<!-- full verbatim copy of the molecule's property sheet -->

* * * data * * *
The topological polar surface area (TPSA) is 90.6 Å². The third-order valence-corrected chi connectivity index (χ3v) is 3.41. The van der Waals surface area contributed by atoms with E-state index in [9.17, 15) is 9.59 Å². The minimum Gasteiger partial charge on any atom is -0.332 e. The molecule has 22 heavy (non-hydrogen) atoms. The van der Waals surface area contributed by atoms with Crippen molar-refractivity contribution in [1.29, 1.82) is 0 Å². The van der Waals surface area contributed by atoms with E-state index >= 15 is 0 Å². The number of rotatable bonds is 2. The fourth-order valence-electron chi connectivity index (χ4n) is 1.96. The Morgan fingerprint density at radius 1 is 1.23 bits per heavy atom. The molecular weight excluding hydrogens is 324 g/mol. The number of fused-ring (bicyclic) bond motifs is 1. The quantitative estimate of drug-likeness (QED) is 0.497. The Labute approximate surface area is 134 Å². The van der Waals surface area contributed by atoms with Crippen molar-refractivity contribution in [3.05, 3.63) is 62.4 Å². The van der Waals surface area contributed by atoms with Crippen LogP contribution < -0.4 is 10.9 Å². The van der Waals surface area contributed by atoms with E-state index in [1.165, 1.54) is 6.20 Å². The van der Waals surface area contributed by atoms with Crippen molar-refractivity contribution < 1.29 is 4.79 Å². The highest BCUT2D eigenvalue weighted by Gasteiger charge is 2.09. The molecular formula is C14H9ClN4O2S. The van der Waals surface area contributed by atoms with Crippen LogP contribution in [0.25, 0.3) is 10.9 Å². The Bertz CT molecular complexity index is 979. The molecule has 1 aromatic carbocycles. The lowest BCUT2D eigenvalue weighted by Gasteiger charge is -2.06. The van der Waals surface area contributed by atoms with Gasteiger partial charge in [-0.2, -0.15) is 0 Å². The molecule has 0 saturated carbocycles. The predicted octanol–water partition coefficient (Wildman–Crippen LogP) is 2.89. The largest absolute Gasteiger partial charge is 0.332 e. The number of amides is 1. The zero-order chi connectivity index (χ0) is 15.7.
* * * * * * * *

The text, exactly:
The topological polar surface area (TPSA) is 90.6 Å². The third-order valence-corrected chi connectivity index (χ3v) is 3.41. The van der Waals surface area contributed by atoms with E-state index in [9.17, 15) is 9.59 Å². The minimum Gasteiger partial charge on any atom is -0.332 e. The molecule has 22 heavy (non-hydrogen) atoms. The van der Waals surface area contributed by atoms with Crippen molar-refractivity contribution in [1.29, 1.82) is 0 Å². The van der Waals surface area contributed by atoms with E-state index >= 15 is 0 Å². The number of rotatable bonds is 2. The fourth-order valence-electron chi connectivity index (χ4n) is 1.96. The Morgan fingerprint density at radius 1 is 1.23 bits per heavy atom. The molecular weight excluding hydrogens is 324 g/mol. The number of fused-ring (bicyclic) bond motifs is 1. The quantitative estimate of drug-likeness (QED) is 0.497. The Labute approximate surface area is 134 Å². The van der Waals surface area contributed by atoms with Crippen molar-refractivity contribution in [3.05, 3.63) is 62.4 Å². The van der Waals surface area contributed by atoms with Crippen LogP contribution < -0.4 is 10.9 Å². The van der Waals surface area contributed by atoms with E-state index in [1.165, 1.54) is 6.20 Å². The van der Waals surface area contributed by atoms with Crippen molar-refractivity contribution < 1.29 is 4.79 Å². The highest BCUT2D eigenvalue weighted by Gasteiger charge is 2.09. The molecular formula is C14H9ClN4O2S. The van der Waals surface area contributed by atoms with Crippen LogP contribution in [0.25, 0.3) is 10.9 Å². The Bertz CT molecular complexity index is 979. The molecule has 1 aromatic carbocycles. The lowest BCUT2D eigenvalue weighted by Gasteiger charge is -2.06. The van der Waals surface area contributed by atoms with Gasteiger partial charge in [-0.2, -0.15) is 0 Å². The molecule has 0 saturated carbocycles. The predicted octanol–water partition coefficient (Wildman–Crippen LogP) is 2.89. The largest absolute Gasteiger partial charge is 0.332 e. The number of amides is 1. The zero-order chi connectivity index (χ0) is 15.7.